To The Moon 奔月
Speaker: Eugene Wang (Harvard University)
Date: December 22, 2019
Venue: Kaohsiung Museum of Fine Arts
In 1949, at the age of seventeen, artist Liu Guosong left his home in Wuhan, China during the panic and hysteria of the Nationalist exodus from the mainland. This historical epic, spanning wartime China to the moon landing, traces his spiritual journey through the tumult of the twentieth century. At the foreground of Chinese modernism, Liu was the leader of the Fifth Moon Group, the avant-garde collective that revolutionized Chinese painting in Taiwan.
Between 1969 to 1972, Liu produced over three hundred “space paintings” in the relentless pursuit to capture the enigmatic qualities of a limitless nature. In these ethereal Space Age landscapes—combining traditional Chinese ink medium with the techniques of abstract expressionism, minimalism, and Op art—Liu manifested the ethos of a changing era while reflecting cosmic themes of home, dislocation, solitude, and transcendence. The film tells the story of how one artist, searching for identity against a period of intense historical change, found a spiritual homeland in the cold, silent vistas of the moon.
CAMLab hosted a showcase of works-in-progress. This night of R&D, debuting at Harvard’s new Annex space, offered the public an exciting opportunity to peek behind-the-scenes into CAMLab’s cutting-edge experiments in multimedia, visual art, architecture, and design. To The Moon charted the spiritual journey of eminent 20th-century painter Liu Guosong. Occurring alongside a global revival of interest in Chan/Zen Buddhism, Liu’s work ushered Chinese landscape painting into the Space Age and a new cosmic dimension, pointing the way toward a distinct Chinese mode of abstract painting. Reflecting extensive archival research and interviews, a preview of “To The Moon” will screen in December at the Kaohsiung Museum of Fine Arts, accompanied by a lecture by Prof. Eugene Y. Wang.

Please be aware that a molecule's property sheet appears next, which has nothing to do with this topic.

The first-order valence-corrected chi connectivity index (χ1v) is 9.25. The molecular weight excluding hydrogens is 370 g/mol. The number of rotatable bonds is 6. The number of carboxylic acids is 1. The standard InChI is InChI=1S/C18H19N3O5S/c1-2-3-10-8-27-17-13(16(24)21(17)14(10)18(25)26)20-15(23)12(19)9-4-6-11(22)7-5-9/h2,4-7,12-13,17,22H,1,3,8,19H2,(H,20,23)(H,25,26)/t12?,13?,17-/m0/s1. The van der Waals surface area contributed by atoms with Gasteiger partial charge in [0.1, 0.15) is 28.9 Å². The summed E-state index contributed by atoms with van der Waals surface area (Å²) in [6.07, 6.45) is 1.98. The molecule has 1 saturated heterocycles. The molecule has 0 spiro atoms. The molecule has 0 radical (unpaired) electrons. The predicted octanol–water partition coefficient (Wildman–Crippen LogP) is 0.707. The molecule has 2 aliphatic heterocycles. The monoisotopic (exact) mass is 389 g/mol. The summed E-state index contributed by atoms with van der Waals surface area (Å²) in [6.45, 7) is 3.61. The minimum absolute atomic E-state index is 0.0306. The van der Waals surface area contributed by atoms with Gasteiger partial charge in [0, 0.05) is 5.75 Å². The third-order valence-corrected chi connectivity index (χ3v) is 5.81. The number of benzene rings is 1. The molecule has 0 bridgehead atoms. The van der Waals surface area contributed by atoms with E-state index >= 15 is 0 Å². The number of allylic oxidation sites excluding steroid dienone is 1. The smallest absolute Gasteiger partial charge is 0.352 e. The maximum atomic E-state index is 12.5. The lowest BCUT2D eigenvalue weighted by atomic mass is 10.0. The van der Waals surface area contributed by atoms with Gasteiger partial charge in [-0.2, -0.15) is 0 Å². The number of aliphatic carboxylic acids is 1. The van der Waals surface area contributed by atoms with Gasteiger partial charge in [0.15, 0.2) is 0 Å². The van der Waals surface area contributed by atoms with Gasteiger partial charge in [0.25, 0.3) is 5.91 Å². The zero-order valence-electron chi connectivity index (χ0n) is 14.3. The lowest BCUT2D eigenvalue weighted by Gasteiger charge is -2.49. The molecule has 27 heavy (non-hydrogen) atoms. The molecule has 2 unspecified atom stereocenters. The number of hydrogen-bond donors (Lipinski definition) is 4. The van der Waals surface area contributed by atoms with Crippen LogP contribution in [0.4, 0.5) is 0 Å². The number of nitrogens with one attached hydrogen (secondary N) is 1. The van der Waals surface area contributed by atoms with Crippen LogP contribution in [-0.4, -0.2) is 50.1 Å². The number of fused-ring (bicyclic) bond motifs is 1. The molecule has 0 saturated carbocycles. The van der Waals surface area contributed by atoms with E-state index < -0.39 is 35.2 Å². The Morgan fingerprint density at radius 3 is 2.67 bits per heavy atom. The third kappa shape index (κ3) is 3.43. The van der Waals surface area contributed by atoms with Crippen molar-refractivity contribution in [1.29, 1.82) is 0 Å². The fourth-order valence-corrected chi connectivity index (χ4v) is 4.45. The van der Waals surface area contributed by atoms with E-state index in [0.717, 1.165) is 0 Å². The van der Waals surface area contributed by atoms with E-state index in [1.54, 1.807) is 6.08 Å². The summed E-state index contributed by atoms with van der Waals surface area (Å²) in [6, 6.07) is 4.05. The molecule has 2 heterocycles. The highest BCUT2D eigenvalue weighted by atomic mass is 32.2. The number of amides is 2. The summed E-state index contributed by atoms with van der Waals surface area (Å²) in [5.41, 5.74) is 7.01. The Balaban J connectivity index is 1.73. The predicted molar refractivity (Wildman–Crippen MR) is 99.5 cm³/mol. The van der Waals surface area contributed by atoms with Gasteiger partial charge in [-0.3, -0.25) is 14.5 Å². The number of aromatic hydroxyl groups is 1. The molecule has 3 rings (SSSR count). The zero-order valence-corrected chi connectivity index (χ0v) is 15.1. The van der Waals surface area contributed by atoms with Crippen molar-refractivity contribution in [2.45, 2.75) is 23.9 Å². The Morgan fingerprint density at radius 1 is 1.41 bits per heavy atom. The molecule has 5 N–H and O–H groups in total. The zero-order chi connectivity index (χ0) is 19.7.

About the Speaker
Eugene Wang (Ph.D. Harvard, 1997) began teaching at the University of Chicago in 1996 before joining the faculty at Harvard University in 1997. He was appointed the Abby Aldrich Rockefeller Professor of Asian Art at Harvard in 2005. A Guggenheim Fellow (2005) and recipient of ACLS and Getty grants, he served as the art history associate editor of the Encyclopedia of Buddhism (Macmillan, 2004). His book, Shaping the Lotus Sutra: Buddhist Visual Culture of Medieval China (2005) received the Academic Excellence Award from Japan in 2006. His extensive publications cover the entire range of Chinese art history from ancient funerary art to modern and contemporary Chinese art and cinema. He serves on the advisory board of the Center for Advanced Studies, National Gallery of Art in Washington D.C. and the editorial board of The Art Bulletin.
Sponsored by the Glorisun Global Network for Buddhist Studies and CAMLab at Harvard University.
[Original event posting]